This model implements the self learning technique used back in 2005; in some of the pictures that are displayed the system knows what objects they contain, but for the majority it doesn’t, so it compares the answers from millions of submissions (that it assumes are correct), and if the user had selected the correct boxes for the images that the system knows the answer to, and also if other users have selected the same images, then the answer is assumed to be correct, or in other words the user is a human not a bot.
The system may be even more complex when taking in consideration that Google can be implementing an AI model to help label the objects in the images, for simplicity we can use the following code abstraction to explain the working method of the CAPTCHA model.
The function close_enough() takes a look at the user’s wrong answers and checks if they’re close enough to the actual answer, or in other words, is it really a human error or not (since not everyone is going to answer the CAPTCHA in the same manner).
Another thing that is incredibly interesting about reCAPTCHA V2 is what Google uses it for (aside from spam filtering of course), if you hadn’t noticed yet, almost all of the objects the test asks you to find are road related: cars, trucks, buses, traffic lights, crosswalks… and this is because Google uses the data from the correct answers in order to teach its autonomous vehicles to better recognize objects on the road.
6. noCAPTCHA: But how does it know?
This CAPTCHA test is the easiest to pass but the hardest to understand, it emerged in the late 2010s and it works on the basis of understanding human behavior. It can be split into three different categories based on their method of work, however they can still be used in conjunction with each other:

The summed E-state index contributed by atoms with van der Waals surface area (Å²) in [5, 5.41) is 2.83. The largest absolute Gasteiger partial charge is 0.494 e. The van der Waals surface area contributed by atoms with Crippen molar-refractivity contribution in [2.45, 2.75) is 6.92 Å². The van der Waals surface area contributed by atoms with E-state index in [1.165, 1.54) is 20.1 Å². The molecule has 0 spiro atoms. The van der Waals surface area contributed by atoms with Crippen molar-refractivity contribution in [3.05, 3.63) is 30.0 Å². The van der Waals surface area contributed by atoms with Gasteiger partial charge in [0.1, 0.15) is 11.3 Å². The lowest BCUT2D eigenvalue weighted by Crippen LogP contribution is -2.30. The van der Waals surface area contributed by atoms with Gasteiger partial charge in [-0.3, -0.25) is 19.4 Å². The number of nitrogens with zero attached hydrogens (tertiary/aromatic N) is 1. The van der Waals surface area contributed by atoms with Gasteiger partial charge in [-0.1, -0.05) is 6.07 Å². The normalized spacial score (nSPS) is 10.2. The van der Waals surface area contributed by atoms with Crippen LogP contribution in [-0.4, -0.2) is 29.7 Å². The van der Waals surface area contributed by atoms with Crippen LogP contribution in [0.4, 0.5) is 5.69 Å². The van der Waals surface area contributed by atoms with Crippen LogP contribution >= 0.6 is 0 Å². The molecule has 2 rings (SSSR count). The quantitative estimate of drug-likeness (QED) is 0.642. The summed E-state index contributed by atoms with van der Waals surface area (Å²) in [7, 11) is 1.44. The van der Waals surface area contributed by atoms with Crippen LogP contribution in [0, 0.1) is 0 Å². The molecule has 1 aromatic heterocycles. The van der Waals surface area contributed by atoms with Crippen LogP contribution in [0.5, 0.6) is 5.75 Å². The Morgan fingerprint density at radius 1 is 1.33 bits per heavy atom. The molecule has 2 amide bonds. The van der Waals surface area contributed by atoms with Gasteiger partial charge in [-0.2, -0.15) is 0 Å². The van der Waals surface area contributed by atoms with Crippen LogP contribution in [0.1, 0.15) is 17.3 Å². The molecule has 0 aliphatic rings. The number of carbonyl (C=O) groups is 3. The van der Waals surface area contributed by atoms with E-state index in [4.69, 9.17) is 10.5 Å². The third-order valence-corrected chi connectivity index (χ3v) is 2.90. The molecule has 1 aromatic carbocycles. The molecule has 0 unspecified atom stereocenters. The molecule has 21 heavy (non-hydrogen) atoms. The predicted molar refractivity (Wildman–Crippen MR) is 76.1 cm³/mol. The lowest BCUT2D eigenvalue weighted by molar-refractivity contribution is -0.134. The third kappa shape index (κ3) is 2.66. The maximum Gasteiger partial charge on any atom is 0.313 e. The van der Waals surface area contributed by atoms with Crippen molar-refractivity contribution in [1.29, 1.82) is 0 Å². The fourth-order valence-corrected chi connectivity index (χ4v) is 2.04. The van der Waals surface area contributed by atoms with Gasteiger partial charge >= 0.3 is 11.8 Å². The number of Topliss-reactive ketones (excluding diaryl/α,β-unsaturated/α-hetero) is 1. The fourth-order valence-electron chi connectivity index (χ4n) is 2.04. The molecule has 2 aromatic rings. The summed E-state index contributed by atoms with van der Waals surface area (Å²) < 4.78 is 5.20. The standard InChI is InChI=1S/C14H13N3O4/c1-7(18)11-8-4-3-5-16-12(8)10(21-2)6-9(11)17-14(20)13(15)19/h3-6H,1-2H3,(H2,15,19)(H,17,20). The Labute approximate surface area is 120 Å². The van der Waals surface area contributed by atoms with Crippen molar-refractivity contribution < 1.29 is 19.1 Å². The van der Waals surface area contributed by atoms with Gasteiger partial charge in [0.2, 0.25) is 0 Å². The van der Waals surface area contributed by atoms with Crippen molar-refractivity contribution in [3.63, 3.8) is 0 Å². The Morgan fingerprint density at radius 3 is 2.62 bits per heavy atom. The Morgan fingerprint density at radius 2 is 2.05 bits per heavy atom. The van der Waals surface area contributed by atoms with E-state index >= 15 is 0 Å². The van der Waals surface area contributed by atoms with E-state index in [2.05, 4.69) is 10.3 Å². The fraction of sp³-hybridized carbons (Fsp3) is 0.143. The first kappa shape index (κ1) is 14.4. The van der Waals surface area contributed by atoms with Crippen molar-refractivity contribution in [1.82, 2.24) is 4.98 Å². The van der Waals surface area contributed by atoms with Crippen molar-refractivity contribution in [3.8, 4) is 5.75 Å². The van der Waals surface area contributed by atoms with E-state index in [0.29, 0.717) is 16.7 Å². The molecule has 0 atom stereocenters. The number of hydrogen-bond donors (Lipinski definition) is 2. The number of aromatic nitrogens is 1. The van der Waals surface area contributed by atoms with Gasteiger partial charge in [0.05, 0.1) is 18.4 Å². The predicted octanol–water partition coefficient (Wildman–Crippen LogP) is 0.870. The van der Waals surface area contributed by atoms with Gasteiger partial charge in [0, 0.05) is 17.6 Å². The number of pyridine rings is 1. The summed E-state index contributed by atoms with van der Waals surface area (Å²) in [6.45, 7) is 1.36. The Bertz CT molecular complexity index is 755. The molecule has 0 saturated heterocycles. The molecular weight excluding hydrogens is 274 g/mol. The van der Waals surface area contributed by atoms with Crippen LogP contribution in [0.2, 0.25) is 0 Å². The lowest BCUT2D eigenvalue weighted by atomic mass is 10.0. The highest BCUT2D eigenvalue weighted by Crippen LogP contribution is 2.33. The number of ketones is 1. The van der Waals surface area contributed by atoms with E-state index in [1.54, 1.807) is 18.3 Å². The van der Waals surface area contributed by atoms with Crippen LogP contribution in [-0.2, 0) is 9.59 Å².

Mouse movement tracking: when you open a new session in a website implementing noCAPTCHA, your mouse movement starts getting tracked by a pre-written script, the data gets collected and when you click the check box that says “I’m not a robot”, the data gets sent to the server which checks your mouse position during the session and tries to guess whether you’re human or not.
The system also collects your mouse movements (speed and direction) which gets used in the verification, generally a bot has fast, direct and linear mouse movement while a human is slower, more jittery and less accurate.
Browser canvas trap detection: another way that is used to determine human behavior on a website is by using HTML and CSS to try and trick the bot into clicking a fake inexistant button, since the bot cannot see the screen and can only read the website’s source code, a fake input element is created that isn’t actually shown on the screen meanwhile the real checkbox is rendered as a div which the user can obviously see. A bot can get tricked into clicking the input button meanwhile a human can only click the real button in the div element.
Network activity: your IP address, cookies history, and other networking data is constantly being sent to the server to try and catch any suspicious activity that might prove you’re a bot, for example using a VPN or a Proxy.
noCAPTCHA may also use other criteria such as device type, browser settings and many other to figure out the nature of the user, all this data is fed through a model in the server that returns what it thinks the user may be.
7. reCAPTCHA V3: Third time lucky
In 2018 Google launched its latest version of the test, reCAPTCHA V3, a more user friendly, precise and easy to implement version of noCAPTCHA, the main feature they offered was a grading system for each activity on the website by how human it seemed, they also offered different analytics to help companies filter the traffic they receive on their websites.
Understanding the working mechanism behind CAPTCHA is perceived differently by people in the community, because on one side you are doing research on hard to understand models to help learn how the system works, so that you might contribute your own solution to the CAPTCHA community, but on the other side you are helping spammers improve their bots by showing them how the security system works. In any case, as long as these tests are protected by powerhouse tech companies such as Google there is no need to worry about dangerous spam bot breakouts any time soon.